Elderberries are full of wonderful. They are rich in vitamin C, full of antioxidants, flavinoides, vitamin A&B plus a whole heap of other things. Which is why they have been used medicinal for hundreds of years and why they make such a fantastic winter cough syrup.
You find them on Elder tree’s just as the seasons are starting to change from Summer to Autumn (the spring/summer flowers of the elder can also be harvested). The tree’s are very common in the wild and are often found along pathways or if you’re lucky you may have one in your garden.
Making the cough syrup is really easy and you don’t need a massive amount of berries. I don’t have a specific recipe I stick too. It all depends how much juice I get out of the elderberries and I also tend to make it in small batches.
I go by taste and consistency but a good rule of thumb is for every 250mls of juice you get add about
5 cloves, 5 pepper corns, 5 broken pieces of cinnamon stick, a slice or 2 of fresh ginger and a star anise plus about 2 oz of caster sugar. You can use honey instead of caster sugar but I prefer my family to take a spoonful of honey separately when we’re fighting off the cold and flew germs.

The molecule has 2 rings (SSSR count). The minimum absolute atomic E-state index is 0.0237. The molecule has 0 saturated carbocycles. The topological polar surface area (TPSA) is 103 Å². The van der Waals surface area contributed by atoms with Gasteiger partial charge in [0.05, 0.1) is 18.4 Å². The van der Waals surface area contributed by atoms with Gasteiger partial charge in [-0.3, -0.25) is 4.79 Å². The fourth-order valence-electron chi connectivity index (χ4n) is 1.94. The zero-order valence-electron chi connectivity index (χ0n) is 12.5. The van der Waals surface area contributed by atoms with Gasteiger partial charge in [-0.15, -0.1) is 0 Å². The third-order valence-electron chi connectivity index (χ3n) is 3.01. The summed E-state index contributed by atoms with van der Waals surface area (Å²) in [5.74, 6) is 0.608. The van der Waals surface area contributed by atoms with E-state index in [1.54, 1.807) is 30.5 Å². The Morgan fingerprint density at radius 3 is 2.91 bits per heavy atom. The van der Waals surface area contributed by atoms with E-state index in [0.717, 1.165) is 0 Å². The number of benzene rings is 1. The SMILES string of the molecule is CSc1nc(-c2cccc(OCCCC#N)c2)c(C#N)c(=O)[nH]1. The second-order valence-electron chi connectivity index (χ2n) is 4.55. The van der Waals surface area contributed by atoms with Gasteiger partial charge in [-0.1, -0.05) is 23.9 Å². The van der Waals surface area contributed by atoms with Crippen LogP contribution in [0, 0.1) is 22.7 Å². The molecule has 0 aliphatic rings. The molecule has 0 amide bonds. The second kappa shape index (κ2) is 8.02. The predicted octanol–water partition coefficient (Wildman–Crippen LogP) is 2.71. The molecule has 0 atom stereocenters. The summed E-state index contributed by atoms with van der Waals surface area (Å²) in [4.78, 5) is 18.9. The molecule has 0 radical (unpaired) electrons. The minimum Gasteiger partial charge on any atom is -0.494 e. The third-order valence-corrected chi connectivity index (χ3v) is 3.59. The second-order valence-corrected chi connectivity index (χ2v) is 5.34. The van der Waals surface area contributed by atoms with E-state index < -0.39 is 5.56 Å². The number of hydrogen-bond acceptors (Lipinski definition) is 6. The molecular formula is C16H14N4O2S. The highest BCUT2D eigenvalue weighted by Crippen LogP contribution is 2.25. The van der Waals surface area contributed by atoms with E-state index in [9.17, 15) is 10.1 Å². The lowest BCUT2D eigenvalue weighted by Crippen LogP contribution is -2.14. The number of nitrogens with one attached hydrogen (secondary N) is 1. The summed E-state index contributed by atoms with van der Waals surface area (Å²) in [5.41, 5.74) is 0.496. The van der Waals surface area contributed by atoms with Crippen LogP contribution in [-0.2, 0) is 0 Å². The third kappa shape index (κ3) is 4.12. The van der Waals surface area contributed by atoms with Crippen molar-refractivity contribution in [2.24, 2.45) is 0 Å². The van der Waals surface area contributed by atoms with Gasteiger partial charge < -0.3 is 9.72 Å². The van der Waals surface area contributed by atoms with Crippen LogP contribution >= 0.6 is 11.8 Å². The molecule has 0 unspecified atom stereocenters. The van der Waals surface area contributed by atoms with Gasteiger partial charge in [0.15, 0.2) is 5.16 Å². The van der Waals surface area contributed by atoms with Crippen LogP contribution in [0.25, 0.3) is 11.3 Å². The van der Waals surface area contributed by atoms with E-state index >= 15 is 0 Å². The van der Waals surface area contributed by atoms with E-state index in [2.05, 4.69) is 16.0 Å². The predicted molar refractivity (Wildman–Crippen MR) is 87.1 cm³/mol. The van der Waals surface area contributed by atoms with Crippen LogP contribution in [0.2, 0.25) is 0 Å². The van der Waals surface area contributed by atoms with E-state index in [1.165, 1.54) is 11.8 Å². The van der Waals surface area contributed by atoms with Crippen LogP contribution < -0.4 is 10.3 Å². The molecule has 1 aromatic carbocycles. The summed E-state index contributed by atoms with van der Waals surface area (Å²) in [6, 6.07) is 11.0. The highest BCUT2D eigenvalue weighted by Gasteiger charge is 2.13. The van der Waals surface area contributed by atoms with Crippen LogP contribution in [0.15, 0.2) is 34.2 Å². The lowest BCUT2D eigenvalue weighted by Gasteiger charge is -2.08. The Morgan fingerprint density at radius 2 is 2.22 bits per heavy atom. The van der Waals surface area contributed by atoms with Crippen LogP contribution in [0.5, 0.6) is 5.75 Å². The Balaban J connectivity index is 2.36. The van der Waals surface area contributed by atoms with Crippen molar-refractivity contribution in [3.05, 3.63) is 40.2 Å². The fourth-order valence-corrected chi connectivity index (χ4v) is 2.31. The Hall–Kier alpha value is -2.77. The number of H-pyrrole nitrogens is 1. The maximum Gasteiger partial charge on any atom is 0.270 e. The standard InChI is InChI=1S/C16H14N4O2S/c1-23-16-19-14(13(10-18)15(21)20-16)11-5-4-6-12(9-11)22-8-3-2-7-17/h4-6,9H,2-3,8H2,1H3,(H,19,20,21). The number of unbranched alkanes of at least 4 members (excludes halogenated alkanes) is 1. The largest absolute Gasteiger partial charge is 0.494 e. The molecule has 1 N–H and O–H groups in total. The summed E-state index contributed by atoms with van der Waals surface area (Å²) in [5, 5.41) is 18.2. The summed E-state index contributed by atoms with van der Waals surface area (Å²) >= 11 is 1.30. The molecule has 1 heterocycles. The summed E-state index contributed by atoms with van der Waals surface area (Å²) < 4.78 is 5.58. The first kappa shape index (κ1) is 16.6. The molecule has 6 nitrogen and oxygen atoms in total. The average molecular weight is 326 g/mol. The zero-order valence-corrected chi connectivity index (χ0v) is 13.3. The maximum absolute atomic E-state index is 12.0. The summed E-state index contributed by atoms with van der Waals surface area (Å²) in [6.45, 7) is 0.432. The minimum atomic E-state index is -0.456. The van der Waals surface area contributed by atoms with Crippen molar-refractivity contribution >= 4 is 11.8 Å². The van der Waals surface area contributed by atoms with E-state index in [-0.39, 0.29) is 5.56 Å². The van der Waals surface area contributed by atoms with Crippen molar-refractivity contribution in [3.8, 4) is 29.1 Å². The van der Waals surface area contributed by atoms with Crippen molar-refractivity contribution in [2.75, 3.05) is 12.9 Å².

Here’s how I make mine ….
Pick your elderberries and remove them from the stalks and using a fork. You can use fingers but the fork is much easier.
Put the berries in a pan and pour in enough water to just cover the top of them. Stew the berries for about 10-15 minutes and then use a potato masher or fork and squash the berries to release more juice. Stew them for another 10 minutes.
Strain the juice through a muslim/straining cloth. It’s worth squeezing the pulp inside the cloth to get the trapped juice out. You can get a good 50mls extra.
Add your spices and caster sugar to the juice and return to the heat and simmer for another 15ish minutes. Leave to cool.
Don’t worry if you don’t have all the spices. The first batch I made this year didn’t have any star anise and the second batch didn’t have any ginger. You can even make this without adding the spices and still have a good cough syrup.
Pour your cooled syrup into a dark glass or ceramic container. You want to prevent the light getting to your cough syrup and leaching out any of the goodness.
Store your syrup in the fridge for 2-3 months (it won’t last that long!). I give my girls a teaspoon every day over the Autumn/Winter months. You can dilute it into a drink if that’s easier and it also tastes very nice drizzled over ice-cream! Up the dose to every 2-3 hours if you’re unlucky enough to catch a cold or flu.
NB: Don’t eat uncooked Elderberries as they can make you feel unwell and give you stomach ache.